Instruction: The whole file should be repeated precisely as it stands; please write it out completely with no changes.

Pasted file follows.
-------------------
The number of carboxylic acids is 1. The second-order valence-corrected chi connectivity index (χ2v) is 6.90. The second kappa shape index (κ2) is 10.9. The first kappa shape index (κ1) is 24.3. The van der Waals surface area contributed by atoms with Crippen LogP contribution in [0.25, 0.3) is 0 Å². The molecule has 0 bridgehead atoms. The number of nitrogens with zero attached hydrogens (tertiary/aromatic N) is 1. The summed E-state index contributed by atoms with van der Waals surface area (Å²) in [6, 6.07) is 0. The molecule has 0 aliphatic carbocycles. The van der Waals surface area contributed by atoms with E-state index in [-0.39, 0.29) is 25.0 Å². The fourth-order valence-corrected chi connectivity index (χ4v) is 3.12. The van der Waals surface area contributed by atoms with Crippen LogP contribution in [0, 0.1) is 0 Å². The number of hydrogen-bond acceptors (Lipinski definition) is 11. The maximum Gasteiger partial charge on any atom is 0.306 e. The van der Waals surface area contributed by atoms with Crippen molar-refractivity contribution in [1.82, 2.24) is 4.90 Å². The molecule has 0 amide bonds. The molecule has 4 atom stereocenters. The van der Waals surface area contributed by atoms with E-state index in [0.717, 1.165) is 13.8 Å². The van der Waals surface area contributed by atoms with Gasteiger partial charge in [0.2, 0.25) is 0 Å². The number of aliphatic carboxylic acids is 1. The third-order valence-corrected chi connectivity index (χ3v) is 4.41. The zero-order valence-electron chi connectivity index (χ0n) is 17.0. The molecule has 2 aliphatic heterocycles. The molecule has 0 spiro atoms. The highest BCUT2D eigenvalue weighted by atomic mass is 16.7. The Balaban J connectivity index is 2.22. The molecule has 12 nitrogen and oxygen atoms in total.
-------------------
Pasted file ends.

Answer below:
The number of carboxylic acids is 1. The second-order valence-corrected chi connectivity index (χ2v) is 6.90. The second kappa shape index (κ2) is 10.9. The first kappa shape index (κ1) is 24.3. The van der Waals surface area contributed by atoms with Crippen LogP contribution in [0.25, 0.3) is 0 Å². The molecule has 0 bridgehead atoms. The number of nitrogens with zero attached hydrogens (tertiary/aromatic N) is 1. The summed E-state index contributed by atoms with van der Waals surface area (Å²) in [6, 6.07) is 0. The molecule has 0 aliphatic carbocycles. The van der Waals surface area contributed by atoms with E-state index in [-0.39, 0.29) is 25.0 Å². The fourth-order valence-corrected chi connectivity index (χ4v) is 3.12. The van der Waals surface area contributed by atoms with Crippen LogP contribution in [0, 0.1) is 0 Å². The number of hydrogen-bond acceptors (Lipinski definition) is 11. The maximum Gasteiger partial charge on any atom is 0.306 e. The van der Waals surface area contributed by atoms with Crippen molar-refractivity contribution in [1.82, 2.24) is 4.90 Å². The molecule has 0 amide bonds. The molecule has 4 atom stereocenters. The van der Waals surface area contributed by atoms with E-state index in [0.717, 1.165) is 13.8 Å². The van der Waals surface area contributed by atoms with Gasteiger partial charge in [0.2, 0.25) is 0 Å². The number of aliphatic carboxylic acids is 1. The third-order valence-corrected chi connectivity index (χ3v) is 4.41. The zero-order valence-electron chi connectivity index (χ0n) is 17.0. The molecule has 2 aliphatic heterocycles. The molecule has 0 spiro atoms. The highest BCUT2D eigenvalue weighted by atomic mass is 16.7. The Balaban J connectivity index is 2.22. The molecule has 12 nitrogen and oxygen atoms in total.